Special to The Flash
by Tommy Wells, Public Information Officer for Ranger College
RANGER – Dr. Marnita Guinn spent the past four years nurturing and prodding the Ranger College nursing program in Brownwood through its infancy en route to helping it become one of the state’s elite programs. On Monday evening, the Ranger College Board of Regents showed its appreciation for her hard work by presenting her with a plaque honoring her efforts.
“We are eternally grateful for what Dr. Guinn has done with the Associates Degree of Nursing program in Brownwood,” said Dr. William Campion, as RC Board of Regents President Jackie Stephens presented Guinn with the plaque. “The fact that the we are going forward with a solid nursing program speaks volumes about her and what she has accomplished.”
Guinn said the process of making the Ranger College nursing program one of the state’s best was a long process that began almost five years ago when the college’s Board of Regents authorized the launch of a nursing curriculum at its Brownwood campus. After receiving permission from the state, Guinn said the college began holding classes for area residents. In December 2012, Ranger College’s graduated 20 students – 75 percent of its inaugural class.
Unfortunately for the program, the college’s graduation rate fell 5 percent below the Texas Board of Nursing’s mandated levels, leaving the program just shy of being fully accredited. The following year, several more nurses graduates and helped the program move closer to the acceptable level.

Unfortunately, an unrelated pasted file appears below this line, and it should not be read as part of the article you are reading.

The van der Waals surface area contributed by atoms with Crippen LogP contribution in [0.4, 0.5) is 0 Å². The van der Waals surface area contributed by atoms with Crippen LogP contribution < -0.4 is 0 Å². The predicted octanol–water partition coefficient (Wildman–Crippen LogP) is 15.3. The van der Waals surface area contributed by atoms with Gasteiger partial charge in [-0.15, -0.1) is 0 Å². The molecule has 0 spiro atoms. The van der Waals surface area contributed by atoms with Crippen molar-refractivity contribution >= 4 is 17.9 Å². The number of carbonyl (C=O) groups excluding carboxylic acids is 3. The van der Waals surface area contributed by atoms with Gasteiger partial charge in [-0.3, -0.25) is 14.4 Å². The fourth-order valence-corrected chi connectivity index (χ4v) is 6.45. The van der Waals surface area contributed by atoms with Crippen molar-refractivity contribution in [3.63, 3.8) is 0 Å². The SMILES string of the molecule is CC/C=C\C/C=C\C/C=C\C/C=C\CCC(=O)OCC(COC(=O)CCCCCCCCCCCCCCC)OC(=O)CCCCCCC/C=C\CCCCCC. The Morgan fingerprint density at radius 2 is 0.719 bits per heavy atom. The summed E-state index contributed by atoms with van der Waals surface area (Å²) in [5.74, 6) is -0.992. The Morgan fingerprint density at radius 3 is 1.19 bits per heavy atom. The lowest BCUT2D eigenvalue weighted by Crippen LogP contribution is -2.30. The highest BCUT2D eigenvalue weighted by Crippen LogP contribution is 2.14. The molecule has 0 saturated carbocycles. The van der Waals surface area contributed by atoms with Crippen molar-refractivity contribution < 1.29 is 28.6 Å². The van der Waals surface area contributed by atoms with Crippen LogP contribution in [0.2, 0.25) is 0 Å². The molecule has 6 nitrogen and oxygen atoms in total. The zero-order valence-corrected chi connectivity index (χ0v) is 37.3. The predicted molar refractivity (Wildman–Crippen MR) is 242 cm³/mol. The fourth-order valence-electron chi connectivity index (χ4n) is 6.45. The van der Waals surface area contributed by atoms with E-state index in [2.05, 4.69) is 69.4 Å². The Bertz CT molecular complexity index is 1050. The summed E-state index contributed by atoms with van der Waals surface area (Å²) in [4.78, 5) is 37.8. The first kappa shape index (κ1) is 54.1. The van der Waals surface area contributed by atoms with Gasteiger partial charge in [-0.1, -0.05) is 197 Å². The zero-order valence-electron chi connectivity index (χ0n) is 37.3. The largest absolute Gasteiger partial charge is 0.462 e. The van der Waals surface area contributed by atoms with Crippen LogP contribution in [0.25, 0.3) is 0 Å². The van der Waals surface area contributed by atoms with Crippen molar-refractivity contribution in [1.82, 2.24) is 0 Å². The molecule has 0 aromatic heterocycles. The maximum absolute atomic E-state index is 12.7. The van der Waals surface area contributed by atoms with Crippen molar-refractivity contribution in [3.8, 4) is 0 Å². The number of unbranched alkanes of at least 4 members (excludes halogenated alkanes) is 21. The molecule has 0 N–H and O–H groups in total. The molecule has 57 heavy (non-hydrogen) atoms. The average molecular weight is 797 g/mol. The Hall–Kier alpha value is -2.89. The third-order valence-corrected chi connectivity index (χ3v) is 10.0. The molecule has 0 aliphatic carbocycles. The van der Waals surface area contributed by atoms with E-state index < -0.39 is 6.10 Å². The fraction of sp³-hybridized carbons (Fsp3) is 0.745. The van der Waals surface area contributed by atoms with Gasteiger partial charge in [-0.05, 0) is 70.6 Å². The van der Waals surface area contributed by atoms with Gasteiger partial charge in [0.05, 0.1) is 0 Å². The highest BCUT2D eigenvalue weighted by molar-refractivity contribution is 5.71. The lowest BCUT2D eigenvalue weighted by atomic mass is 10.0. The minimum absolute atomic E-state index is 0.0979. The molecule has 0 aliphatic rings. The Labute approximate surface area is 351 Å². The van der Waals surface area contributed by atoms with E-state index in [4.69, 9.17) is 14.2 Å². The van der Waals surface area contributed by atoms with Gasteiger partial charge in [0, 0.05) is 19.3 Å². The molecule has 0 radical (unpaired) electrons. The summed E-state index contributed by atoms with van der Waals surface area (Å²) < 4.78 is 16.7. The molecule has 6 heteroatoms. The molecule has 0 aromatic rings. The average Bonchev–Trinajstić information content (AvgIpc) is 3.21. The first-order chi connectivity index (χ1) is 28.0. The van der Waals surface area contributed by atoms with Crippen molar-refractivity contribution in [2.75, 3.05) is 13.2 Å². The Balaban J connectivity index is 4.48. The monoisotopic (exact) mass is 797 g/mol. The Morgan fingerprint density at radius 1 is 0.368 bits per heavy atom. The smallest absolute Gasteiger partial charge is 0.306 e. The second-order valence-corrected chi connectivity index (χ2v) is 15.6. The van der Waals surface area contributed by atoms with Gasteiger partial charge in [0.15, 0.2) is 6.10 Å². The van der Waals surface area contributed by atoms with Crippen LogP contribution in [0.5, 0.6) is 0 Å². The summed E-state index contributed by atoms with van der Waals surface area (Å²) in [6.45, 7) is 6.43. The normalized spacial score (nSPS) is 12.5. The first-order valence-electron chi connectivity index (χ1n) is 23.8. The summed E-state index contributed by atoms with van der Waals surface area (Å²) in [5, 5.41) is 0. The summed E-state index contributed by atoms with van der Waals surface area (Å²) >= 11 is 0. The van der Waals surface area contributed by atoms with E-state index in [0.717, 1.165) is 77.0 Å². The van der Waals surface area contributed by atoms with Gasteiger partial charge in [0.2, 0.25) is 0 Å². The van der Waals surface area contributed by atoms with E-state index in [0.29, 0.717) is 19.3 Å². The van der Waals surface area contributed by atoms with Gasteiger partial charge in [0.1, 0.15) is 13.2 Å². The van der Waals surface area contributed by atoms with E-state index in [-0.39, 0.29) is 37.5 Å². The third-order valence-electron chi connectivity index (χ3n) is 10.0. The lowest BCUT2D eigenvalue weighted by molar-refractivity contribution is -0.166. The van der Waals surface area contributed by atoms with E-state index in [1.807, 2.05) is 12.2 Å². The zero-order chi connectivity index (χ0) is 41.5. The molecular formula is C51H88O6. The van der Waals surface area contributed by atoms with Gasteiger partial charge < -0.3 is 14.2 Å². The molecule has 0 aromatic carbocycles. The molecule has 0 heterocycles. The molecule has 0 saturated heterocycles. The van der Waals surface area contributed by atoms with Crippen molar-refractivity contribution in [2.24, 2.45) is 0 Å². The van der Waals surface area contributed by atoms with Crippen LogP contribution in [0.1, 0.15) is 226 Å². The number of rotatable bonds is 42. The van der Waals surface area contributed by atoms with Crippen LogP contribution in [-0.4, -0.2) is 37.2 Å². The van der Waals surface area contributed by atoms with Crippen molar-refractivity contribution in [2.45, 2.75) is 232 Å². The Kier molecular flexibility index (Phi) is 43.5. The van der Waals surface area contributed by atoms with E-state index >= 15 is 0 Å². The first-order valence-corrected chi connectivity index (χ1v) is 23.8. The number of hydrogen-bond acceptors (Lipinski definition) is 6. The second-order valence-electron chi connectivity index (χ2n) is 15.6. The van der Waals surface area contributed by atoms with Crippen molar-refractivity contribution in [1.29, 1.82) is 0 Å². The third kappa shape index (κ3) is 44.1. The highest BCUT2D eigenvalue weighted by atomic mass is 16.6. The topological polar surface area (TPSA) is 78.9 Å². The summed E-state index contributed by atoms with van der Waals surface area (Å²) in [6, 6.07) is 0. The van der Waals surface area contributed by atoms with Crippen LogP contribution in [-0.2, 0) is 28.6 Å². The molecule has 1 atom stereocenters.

Ranger College’s ADN program arrived in full force last year. Just two years after being established, Guinn said the college had all 13 students enrolled in the program pass their final semester as well as the state’s exam, giving the college a 100-percent passing grade.
The 100-percent grade enabled Ranger College to move into fully accredited status, and earned the Brownwood campus a commendation from the state.
“We didn’t rest on our laurels,” said Guinn. “We worked hard to get things in order. We didn’t graduate as many as we would have liked, but all 13 finished their final semester and passed the Board of Nursing exams.”
“I hope this board is able to see that this program has grown and come to fruition,” said Guinn. “I want to thank them (the board members) for what they have done, not only for us but for everyone in Brown County, Eastland County and the whole area.”
Guinn, who will be stepping down effective Aug. 7 to take a position closer to her home in San Angelo, said approximately 16 students are on track to graduate this December with Associate Degrees in nursing.
“I’m so proud of this program, and all of the hard work everyone has done to make it a reality,” she said.